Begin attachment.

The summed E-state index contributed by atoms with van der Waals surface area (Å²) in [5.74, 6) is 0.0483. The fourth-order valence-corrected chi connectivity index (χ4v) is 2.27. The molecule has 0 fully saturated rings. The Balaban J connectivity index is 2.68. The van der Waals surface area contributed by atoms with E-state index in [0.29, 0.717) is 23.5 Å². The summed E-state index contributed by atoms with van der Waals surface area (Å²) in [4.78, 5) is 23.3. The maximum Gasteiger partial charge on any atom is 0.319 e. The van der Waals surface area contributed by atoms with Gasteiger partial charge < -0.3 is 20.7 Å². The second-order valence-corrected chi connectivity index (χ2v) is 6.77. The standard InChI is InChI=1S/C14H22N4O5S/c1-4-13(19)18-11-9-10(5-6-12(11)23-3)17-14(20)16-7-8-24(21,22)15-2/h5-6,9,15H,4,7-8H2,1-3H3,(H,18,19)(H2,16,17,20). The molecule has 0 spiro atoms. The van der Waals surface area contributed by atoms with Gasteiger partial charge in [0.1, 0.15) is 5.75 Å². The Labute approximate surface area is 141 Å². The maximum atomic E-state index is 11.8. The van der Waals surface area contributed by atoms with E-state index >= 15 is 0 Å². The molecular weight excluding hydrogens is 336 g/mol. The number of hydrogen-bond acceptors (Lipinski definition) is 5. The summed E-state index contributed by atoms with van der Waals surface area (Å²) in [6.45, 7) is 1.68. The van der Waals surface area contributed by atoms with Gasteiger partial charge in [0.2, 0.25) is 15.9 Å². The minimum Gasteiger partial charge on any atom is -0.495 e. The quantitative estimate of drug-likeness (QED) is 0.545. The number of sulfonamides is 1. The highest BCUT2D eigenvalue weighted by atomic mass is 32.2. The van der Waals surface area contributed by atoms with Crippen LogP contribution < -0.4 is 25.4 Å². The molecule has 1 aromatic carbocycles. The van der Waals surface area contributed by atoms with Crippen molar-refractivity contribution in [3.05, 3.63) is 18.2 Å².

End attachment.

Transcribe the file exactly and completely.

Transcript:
The summed E-state index contributed by atoms with van der Waals surface area (Å²) in [5.74, 6) is 0.0483. The fourth-order valence-corrected chi connectivity index (χ4v) is 2.27. The molecule has 0 fully saturated rings. The Balaban J connectivity index is 2.68. The van der Waals surface area contributed by atoms with E-state index in [0.29, 0.717) is 23.5 Å². The summed E-state index contributed by atoms with van der Waals surface area (Å²) in [4.78, 5) is 23.3. The maximum Gasteiger partial charge on any atom is 0.319 e. The van der Waals surface area contributed by atoms with Gasteiger partial charge < -0.3 is 20.7 Å². The second-order valence-corrected chi connectivity index (χ2v) is 6.77. The standard InChI is InChI=1S/C14H22N4O5S/c1-4-13(19)18-11-9-10(5-6-12(11)23-3)17-14(20)16-7-8-24(21,22)15-2/h5-6,9,15H,4,7-8H2,1-3H3,(H,18,19)(H2,16,17,20). The molecule has 0 spiro atoms. The van der Waals surface area contributed by atoms with Gasteiger partial charge in [0.1, 0.15) is 5.75 Å². The Labute approximate surface area is 141 Å². The maximum atomic E-state index is 11.8. The van der Waals surface area contributed by atoms with E-state index >= 15 is 0 Å². The molecular weight excluding hydrogens is 336 g/mol. The number of hydrogen-bond acceptors (Lipinski definition) is 5. The summed E-state index contributed by atoms with van der Waals surface area (Å²) in [6.45, 7) is 1.68. The van der Waals surface area contributed by atoms with Gasteiger partial charge in [0.2, 0.25) is 15.9 Å². The minimum Gasteiger partial charge on any atom is -0.495 e. The quantitative estimate of drug-likeness (QED) is 0.545. The number of sulfonamides is 1. The highest BCUT2D eigenvalue weighted by atomic mass is 32.2. The van der Waals surface area contributed by atoms with Crippen LogP contribution < -0.4 is 25.4 Å². The molecule has 1 aromatic carbocycles. The van der Waals surface area contributed by atoms with Crippen molar-refractivity contribution in [3.05, 3.63) is 18.2 Å².